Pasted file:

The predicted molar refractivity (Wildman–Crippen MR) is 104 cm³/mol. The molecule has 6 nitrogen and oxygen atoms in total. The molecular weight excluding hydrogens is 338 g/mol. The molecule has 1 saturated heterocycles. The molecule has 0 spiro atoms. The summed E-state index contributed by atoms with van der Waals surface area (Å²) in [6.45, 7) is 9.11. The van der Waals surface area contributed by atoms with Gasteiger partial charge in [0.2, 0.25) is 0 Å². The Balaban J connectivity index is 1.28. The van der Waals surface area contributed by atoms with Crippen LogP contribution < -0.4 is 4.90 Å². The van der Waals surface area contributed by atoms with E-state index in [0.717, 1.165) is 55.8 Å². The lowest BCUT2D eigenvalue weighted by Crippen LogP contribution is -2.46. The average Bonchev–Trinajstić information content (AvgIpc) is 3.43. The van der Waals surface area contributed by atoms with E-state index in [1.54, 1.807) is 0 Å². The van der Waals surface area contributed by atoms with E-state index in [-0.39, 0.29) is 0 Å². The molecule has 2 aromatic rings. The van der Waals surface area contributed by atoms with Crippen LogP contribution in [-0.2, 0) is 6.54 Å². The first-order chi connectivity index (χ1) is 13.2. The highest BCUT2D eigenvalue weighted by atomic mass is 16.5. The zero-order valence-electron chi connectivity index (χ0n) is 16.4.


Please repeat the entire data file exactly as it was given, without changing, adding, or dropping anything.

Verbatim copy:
The predicted molar refractivity (Wildman–Crippen MR) is 104 cm³/mol. The molecule has 6 nitrogen and oxygen atoms in total. The molecular weight excluding hydrogens is 338 g/mol. The molecule has 1 saturated heterocycles. The molecule has 0 spiro atoms. The summed E-state index contributed by atoms with van der Waals surface area (Å²) in [6.45, 7) is 9.11. The van der Waals surface area contributed by atoms with Gasteiger partial charge in [0.2, 0.25) is 0 Å². The Balaban J connectivity index is 1.28. The van der Waals surface area contributed by atoms with Crippen LogP contribution < -0.4 is 4.90 Å². The van der Waals surface area contributed by atoms with E-state index in [0.717, 1.165) is 55.8 Å². The lowest BCUT2D eigenvalue weighted by Crippen LogP contribution is -2.46. The average Bonchev–Trinajstić information content (AvgIpc) is 3.43. The van der Waals surface area contributed by atoms with E-state index in [1.54, 1.807) is 0 Å². The van der Waals surface area contributed by atoms with E-state index in [-0.39, 0.29) is 0 Å². The molecule has 2 aromatic rings. The van der Waals surface area contributed by atoms with Crippen LogP contribution in [-0.2, 0) is 6.54 Å². The first-order chi connectivity index (χ1) is 13.2. The highest BCUT2D eigenvalue weighted by atomic mass is 16.5. The zero-order valence-electron chi connectivity index (χ0n) is 16.4.